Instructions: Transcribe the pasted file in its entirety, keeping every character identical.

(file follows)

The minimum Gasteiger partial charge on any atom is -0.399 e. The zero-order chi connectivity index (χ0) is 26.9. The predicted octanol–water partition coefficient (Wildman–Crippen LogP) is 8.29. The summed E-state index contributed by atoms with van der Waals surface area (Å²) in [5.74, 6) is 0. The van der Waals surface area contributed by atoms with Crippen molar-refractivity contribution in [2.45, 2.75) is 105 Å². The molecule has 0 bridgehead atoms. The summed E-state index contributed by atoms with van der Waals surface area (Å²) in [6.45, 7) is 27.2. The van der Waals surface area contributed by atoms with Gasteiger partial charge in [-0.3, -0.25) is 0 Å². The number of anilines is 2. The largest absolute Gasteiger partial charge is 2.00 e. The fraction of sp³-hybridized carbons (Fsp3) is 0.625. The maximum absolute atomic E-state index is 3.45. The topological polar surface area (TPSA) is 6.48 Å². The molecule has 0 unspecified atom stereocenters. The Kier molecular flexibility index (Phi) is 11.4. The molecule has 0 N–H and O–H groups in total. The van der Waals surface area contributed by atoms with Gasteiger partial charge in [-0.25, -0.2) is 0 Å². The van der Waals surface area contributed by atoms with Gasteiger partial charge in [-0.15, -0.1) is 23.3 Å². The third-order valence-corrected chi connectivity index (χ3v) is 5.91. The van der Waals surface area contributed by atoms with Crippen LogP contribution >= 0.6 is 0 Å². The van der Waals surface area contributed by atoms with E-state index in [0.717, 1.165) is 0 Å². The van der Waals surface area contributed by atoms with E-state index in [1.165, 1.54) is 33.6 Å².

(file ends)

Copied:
The minimum Gasteiger partial charge on any atom is -0.399 e. The zero-order chi connectivity index (χ0) is 26.9. The predicted octanol–water partition coefficient (Wildman–Crippen LogP) is 8.29. The summed E-state index contributed by atoms with van der Waals surface area (Å²) in [5.74, 6) is 0. The van der Waals surface area contributed by atoms with Crippen molar-refractivity contribution in [2.45, 2.75) is 105 Å². The molecule has 0 bridgehead atoms. The summed E-state index contributed by atoms with van der Waals surface area (Å²) in [6.45, 7) is 27.2. The van der Waals surface area contributed by atoms with Gasteiger partial charge in [-0.3, -0.25) is 0 Å². The number of anilines is 2. The largest absolute Gasteiger partial charge is 2.00 e. The fraction of sp³-hybridized carbons (Fsp3) is 0.625. The maximum absolute atomic E-state index is 3.45. The topological polar surface area (TPSA) is 6.48 Å². The molecule has 0 unspecified atom stereocenters. The Kier molecular flexibility index (Phi) is 11.4. The molecule has 0 N–H and O–H groups in total. The van der Waals surface area contributed by atoms with Gasteiger partial charge in [-0.25, -0.2) is 0 Å². The van der Waals surface area contributed by atoms with Gasteiger partial charge in [-0.15, -0.1) is 23.3 Å². The third-order valence-corrected chi connectivity index (χ3v) is 5.91. The van der Waals surface area contributed by atoms with Crippen LogP contribution >= 0.6 is 0 Å². The van der Waals surface area contributed by atoms with E-state index in [0.717, 1.165) is 0 Å². The van der Waals surface area contributed by atoms with E-state index in [1.165, 1.54) is 33.6 Å².